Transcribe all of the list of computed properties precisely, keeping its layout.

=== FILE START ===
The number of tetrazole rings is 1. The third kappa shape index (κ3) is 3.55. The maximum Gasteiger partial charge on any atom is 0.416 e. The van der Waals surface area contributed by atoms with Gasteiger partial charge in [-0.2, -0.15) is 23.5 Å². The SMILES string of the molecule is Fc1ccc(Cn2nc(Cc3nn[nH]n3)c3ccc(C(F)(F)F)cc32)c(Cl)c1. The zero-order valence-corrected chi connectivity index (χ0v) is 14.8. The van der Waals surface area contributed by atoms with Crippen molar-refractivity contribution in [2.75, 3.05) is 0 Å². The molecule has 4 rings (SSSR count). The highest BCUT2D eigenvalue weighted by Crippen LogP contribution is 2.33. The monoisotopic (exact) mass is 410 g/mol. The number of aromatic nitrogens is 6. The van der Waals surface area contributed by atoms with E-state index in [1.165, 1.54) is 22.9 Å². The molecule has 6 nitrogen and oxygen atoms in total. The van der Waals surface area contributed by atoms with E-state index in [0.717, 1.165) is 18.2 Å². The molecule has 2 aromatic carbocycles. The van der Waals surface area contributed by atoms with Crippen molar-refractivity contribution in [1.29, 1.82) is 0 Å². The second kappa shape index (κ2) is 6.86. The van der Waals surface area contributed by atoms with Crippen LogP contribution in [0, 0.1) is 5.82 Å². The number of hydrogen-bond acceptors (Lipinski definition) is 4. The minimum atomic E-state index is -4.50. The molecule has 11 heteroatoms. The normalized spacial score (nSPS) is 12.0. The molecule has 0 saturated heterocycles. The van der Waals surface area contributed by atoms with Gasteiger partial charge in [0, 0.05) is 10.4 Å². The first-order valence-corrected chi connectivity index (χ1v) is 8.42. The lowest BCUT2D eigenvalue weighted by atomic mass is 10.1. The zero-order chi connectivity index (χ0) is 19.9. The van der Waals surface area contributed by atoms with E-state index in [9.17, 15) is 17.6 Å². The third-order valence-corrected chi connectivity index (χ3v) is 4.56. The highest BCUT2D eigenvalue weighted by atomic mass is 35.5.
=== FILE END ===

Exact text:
The number of tetrazole rings is 1. The third kappa shape index (κ3) is 3.55. The maximum Gasteiger partial charge on any atom is 0.416 e. The van der Waals surface area contributed by atoms with Gasteiger partial charge in [-0.2, -0.15) is 23.5 Å². The SMILES string of the molecule is Fc1ccc(Cn2nc(Cc3nn[nH]n3)c3ccc(C(F)(F)F)cc32)c(Cl)c1. The zero-order valence-corrected chi connectivity index (χ0v) is 14.8. The van der Waals surface area contributed by atoms with Crippen molar-refractivity contribution in [2.75, 3.05) is 0 Å². The molecule has 4 rings (SSSR count). The highest BCUT2D eigenvalue weighted by Crippen LogP contribution is 2.33. The monoisotopic (exact) mass is 410 g/mol. The number of aromatic nitrogens is 6. The van der Waals surface area contributed by atoms with E-state index in [1.165, 1.54) is 22.9 Å². The molecule has 6 nitrogen and oxygen atoms in total. The van der Waals surface area contributed by atoms with E-state index in [0.717, 1.165) is 18.2 Å². The molecule has 2 aromatic carbocycles. The van der Waals surface area contributed by atoms with Crippen molar-refractivity contribution in [1.29, 1.82) is 0 Å². The second kappa shape index (κ2) is 6.86. The van der Waals surface area contributed by atoms with Crippen LogP contribution in [0, 0.1) is 5.82 Å². The number of hydrogen-bond acceptors (Lipinski definition) is 4. The minimum atomic E-state index is -4.50. The molecule has 11 heteroatoms. The normalized spacial score (nSPS) is 12.0. The molecule has 0 saturated heterocycles. The van der Waals surface area contributed by atoms with Gasteiger partial charge in [0, 0.05) is 10.4 Å². The first-order valence-corrected chi connectivity index (χ1v) is 8.42. The lowest BCUT2D eigenvalue weighted by atomic mass is 10.1. The zero-order chi connectivity index (χ0) is 19.9. The van der Waals surface area contributed by atoms with E-state index in [9.17, 15) is 17.6 Å². The third-order valence-corrected chi connectivity index (χ3v) is 4.56. The highest BCUT2D eigenvalue weighted by atomic mass is 35.5.